Epiphone’s new take on the Standard SG during the 60s is part of their “Inspired by Gibson” Collection, and bears all the hallmarks of a solid, reliable SG. To nail the tone on the intro lick, dial your neck pickup’s tone knob to zero, and play through a thick, overdriven amp.
Lenny – Stevie Ray Vaughn
As with most lists, we’ve left the hardest one for last. One of the quintessential SRV song, “Lenny” should be on every guitar players’ list of must-learn songs. With its iconic opening and soulful lead lines, the challenge of completing a 100% play-through of this song involves learning the many nuances and sheer emotion that Stevie Ray imparted on Texas Flood.
Why you should learn: Lenny is one of those bluesy numbers where guitarist will always bring up the term “feel”. It’s a relatively slow temp but it’s not easy feat, forcing you to impart emotion to your playing and makes you more deliberate in your note choices. Additionally, SRV is famous for the use of inflections on this track. Mastery of this track will no doubt enhance your vibrato by and/or whammy bar control. This allows you to add tasteful flavours to your solos and another dimension to your playing!
Lastly, learning this track will allow you to gain familiarity with the major, pentatonic and blues scales. The solos in “Lenny” work around the framework of the E major scale, E minor Pentatonic scale, and E minor Blues scale. During your odyssey to learn through the whole song, you’ll gain an understanding of how to incorporate these scales into your playing as well.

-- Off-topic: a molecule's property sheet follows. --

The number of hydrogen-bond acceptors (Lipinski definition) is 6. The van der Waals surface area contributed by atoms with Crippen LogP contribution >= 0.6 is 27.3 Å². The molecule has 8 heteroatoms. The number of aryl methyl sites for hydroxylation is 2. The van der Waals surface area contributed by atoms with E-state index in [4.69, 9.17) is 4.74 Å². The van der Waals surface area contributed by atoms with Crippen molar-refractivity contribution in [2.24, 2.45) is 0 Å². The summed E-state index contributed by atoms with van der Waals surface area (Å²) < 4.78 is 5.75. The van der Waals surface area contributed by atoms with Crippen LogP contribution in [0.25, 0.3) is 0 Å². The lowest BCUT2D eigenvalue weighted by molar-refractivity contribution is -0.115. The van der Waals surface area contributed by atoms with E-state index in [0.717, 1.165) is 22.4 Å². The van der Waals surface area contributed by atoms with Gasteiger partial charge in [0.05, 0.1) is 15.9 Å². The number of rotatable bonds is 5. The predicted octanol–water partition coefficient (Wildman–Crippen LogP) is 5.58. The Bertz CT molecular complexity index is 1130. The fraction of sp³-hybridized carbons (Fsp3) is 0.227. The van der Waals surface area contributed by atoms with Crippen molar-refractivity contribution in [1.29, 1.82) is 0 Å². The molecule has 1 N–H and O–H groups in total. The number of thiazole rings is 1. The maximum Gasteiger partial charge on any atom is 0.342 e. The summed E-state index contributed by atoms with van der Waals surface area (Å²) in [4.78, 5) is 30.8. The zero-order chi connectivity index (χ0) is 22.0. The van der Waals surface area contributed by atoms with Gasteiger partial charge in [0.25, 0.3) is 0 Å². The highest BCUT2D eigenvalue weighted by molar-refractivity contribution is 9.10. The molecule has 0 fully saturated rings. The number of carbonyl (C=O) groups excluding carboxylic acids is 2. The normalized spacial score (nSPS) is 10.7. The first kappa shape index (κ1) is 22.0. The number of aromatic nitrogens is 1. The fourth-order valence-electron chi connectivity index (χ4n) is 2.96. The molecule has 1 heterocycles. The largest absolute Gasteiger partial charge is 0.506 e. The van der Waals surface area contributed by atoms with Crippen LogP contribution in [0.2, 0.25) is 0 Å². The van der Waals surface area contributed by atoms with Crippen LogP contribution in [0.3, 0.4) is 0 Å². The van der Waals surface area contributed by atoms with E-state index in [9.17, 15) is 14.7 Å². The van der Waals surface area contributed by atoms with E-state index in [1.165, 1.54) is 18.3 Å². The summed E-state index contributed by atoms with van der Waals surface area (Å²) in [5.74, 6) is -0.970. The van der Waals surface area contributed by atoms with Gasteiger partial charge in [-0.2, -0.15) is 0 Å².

Get that tone
Stevie Ray’s iconic tone stems from the expressiveness and dynamism of his playing and his axe of choice has always been the Stratocaster. The single coils deliver the bell like chime and bright, uncompressed tone which work brilliantly for the aggressive yet delicate playing SRV is famous for.
SRV’s no. 1 guitar began life as 60s Stratocaster, and Fender’s Vintera 60s Stratocaster comes close to the original specs without breaking the bank. Flip the pickup switch to position 4, hold on tight to your whammy bar and strum away.
If this article has ignited the flame of music self improvement with you don’t hesitate to hop on to our site at sweelee.com! To all of you staying home and doing your part, and especially our friends in Malaysia, you don’t have to step out of the comfort of your home to get your music gear. Place your order online and in a few days time you’ll have a New Gear Day to put a smile on your face during this tough times!